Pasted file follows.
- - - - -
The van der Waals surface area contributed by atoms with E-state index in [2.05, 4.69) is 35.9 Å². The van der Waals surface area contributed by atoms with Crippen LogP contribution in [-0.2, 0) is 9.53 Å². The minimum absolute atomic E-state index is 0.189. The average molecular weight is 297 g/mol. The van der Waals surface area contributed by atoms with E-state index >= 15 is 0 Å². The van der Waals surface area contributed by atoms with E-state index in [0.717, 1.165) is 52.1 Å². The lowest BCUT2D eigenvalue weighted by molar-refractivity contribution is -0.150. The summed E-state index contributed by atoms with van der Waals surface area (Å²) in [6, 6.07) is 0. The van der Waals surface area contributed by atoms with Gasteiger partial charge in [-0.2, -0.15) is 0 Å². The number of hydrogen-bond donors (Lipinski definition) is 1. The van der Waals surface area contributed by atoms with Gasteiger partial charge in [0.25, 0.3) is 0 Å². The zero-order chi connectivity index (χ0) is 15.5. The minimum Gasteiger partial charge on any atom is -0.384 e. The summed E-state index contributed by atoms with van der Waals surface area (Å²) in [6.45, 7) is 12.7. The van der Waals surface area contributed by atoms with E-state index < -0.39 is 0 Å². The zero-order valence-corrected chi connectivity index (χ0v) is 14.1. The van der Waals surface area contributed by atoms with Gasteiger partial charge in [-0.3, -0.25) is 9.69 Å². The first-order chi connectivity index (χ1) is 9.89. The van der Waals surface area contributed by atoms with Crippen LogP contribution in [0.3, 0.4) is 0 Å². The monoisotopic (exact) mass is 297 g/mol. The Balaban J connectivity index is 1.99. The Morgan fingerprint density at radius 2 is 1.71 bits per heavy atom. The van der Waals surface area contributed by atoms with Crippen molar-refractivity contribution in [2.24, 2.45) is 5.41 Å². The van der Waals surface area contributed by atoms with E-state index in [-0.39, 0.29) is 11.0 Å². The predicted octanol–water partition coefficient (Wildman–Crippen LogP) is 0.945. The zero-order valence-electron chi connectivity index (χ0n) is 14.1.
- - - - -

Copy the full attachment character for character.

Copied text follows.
The van der Waals surface area contributed by atoms with E-state index in [2.05, 4.69) is 35.9 Å². The van der Waals surface area contributed by atoms with Crippen LogP contribution in [-0.2, 0) is 9.53 Å². The minimum absolute atomic E-state index is 0.189. The average molecular weight is 297 g/mol. The van der Waals surface area contributed by atoms with E-state index >= 15 is 0 Å². The van der Waals surface area contributed by atoms with E-state index in [0.717, 1.165) is 52.1 Å². The lowest BCUT2D eigenvalue weighted by molar-refractivity contribution is -0.150. The summed E-state index contributed by atoms with van der Waals surface area (Å²) in [6, 6.07) is 0. The van der Waals surface area contributed by atoms with Gasteiger partial charge in [-0.2, -0.15) is 0 Å². The number of hydrogen-bond donors (Lipinski definition) is 1. The van der Waals surface area contributed by atoms with Gasteiger partial charge in [0.25, 0.3) is 0 Å². The zero-order chi connectivity index (χ0) is 15.5. The minimum Gasteiger partial charge on any atom is -0.384 e. The summed E-state index contributed by atoms with van der Waals surface area (Å²) in [6.45, 7) is 12.7. The van der Waals surface area contributed by atoms with E-state index < -0.39 is 0 Å². The zero-order valence-corrected chi connectivity index (χ0v) is 14.1. The van der Waals surface area contributed by atoms with Gasteiger partial charge in [-0.3, -0.25) is 9.69 Å². The first-order chi connectivity index (χ1) is 9.89. The van der Waals surface area contributed by atoms with Crippen LogP contribution in [0.3, 0.4) is 0 Å². The monoisotopic (exact) mass is 297 g/mol. The Balaban J connectivity index is 1.99. The Morgan fingerprint density at radius 2 is 1.71 bits per heavy atom. The van der Waals surface area contributed by atoms with Crippen molar-refractivity contribution in [2.24, 2.45) is 5.41 Å². The van der Waals surface area contributed by atoms with E-state index in [-0.39, 0.29) is 11.0 Å². The predicted octanol–water partition coefficient (Wildman–Crippen LogP) is 0.945. The zero-order valence-electron chi connectivity index (χ0n) is 14.1.